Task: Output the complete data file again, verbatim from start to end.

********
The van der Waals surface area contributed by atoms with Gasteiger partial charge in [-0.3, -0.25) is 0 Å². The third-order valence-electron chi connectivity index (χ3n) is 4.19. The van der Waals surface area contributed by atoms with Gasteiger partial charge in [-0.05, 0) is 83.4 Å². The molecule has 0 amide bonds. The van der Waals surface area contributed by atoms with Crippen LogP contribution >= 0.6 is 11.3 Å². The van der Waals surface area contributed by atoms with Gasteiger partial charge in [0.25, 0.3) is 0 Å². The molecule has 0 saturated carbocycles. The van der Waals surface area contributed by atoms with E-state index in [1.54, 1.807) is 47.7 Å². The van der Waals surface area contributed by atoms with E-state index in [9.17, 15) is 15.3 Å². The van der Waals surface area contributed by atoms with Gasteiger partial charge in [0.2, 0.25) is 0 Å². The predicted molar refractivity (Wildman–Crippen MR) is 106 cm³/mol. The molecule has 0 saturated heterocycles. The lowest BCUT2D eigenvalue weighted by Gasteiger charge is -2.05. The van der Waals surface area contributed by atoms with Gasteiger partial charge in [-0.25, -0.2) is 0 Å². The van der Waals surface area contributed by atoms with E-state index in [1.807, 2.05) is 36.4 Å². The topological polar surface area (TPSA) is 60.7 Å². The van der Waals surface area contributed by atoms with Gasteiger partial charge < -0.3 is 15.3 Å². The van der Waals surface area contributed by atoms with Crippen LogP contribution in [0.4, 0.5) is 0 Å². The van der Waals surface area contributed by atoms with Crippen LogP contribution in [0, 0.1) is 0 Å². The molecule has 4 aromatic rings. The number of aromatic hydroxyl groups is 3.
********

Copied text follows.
The van der Waals surface area contributed by atoms with Gasteiger partial charge in [-0.3, -0.25) is 0 Å². The third-order valence-electron chi connectivity index (χ3n) is 4.19. The van der Waals surface area contributed by atoms with Gasteiger partial charge in [-0.05, 0) is 83.4 Å². The molecule has 0 amide bonds. The van der Waals surface area contributed by atoms with Crippen LogP contribution >= 0.6 is 11.3 Å². The van der Waals surface area contributed by atoms with Gasteiger partial charge in [0.25, 0.3) is 0 Å². The molecule has 0 saturated carbocycles. The van der Waals surface area contributed by atoms with E-state index in [1.54, 1.807) is 47.7 Å². The van der Waals surface area contributed by atoms with E-state index in [9.17, 15) is 15.3 Å². The van der Waals surface area contributed by atoms with Gasteiger partial charge in [0.2, 0.25) is 0 Å². The predicted molar refractivity (Wildman–Crippen MR) is 106 cm³/mol. The molecule has 0 saturated heterocycles. The lowest BCUT2D eigenvalue weighted by Gasteiger charge is -2.05. The van der Waals surface area contributed by atoms with Gasteiger partial charge in [-0.25, -0.2) is 0 Å². The van der Waals surface area contributed by atoms with E-state index in [1.807, 2.05) is 36.4 Å². The topological polar surface area (TPSA) is 60.7 Å². The van der Waals surface area contributed by atoms with Gasteiger partial charge < -0.3 is 15.3 Å². The van der Waals surface area contributed by atoms with Crippen LogP contribution in [0.4, 0.5) is 0 Å². The van der Waals surface area contributed by atoms with Crippen LogP contribution in [0, 0.1) is 0 Å². The molecule has 4 aromatic rings. The number of aromatic hydroxyl groups is 3.